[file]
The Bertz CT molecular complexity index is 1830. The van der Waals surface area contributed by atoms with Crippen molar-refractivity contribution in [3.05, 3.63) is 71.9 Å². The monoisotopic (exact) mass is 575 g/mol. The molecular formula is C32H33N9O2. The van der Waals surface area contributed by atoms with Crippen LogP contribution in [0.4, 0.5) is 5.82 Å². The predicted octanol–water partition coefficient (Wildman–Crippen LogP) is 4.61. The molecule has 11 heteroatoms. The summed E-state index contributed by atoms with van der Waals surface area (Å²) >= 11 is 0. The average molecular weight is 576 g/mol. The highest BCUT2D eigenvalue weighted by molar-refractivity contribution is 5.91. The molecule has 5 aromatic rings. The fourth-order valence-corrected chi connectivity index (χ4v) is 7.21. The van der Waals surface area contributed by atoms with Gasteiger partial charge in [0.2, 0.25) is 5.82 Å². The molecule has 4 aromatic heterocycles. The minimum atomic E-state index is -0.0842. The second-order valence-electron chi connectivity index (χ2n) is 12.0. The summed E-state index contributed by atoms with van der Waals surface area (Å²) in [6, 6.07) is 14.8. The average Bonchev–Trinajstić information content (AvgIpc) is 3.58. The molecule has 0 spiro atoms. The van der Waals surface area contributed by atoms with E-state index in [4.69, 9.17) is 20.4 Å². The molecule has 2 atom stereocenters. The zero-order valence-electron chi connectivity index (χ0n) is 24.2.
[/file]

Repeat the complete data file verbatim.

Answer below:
The Bertz CT molecular complexity index is 1830. The van der Waals surface area contributed by atoms with Crippen molar-refractivity contribution in [3.05, 3.63) is 71.9 Å². The monoisotopic (exact) mass is 575 g/mol. The molecular formula is C32H33N9O2. The van der Waals surface area contributed by atoms with Crippen LogP contribution in [0.4, 0.5) is 5.82 Å². The predicted octanol–water partition coefficient (Wildman–Crippen LogP) is 4.61. The molecule has 11 heteroatoms. The summed E-state index contributed by atoms with van der Waals surface area (Å²) >= 11 is 0. The average molecular weight is 576 g/mol. The highest BCUT2D eigenvalue weighted by molar-refractivity contribution is 5.91. The molecule has 5 aromatic rings. The fourth-order valence-corrected chi connectivity index (χ4v) is 7.21. The van der Waals surface area contributed by atoms with Gasteiger partial charge in [0.2, 0.25) is 5.82 Å². The molecule has 4 aromatic heterocycles. The minimum atomic E-state index is -0.0842. The second-order valence-electron chi connectivity index (χ2n) is 12.0. The summed E-state index contributed by atoms with van der Waals surface area (Å²) in [6, 6.07) is 14.8. The average Bonchev–Trinajstić information content (AvgIpc) is 3.58. The molecule has 0 spiro atoms. The van der Waals surface area contributed by atoms with E-state index in [4.69, 9.17) is 20.4 Å². The molecule has 2 atom stereocenters. The zero-order valence-electron chi connectivity index (χ0n) is 24.2.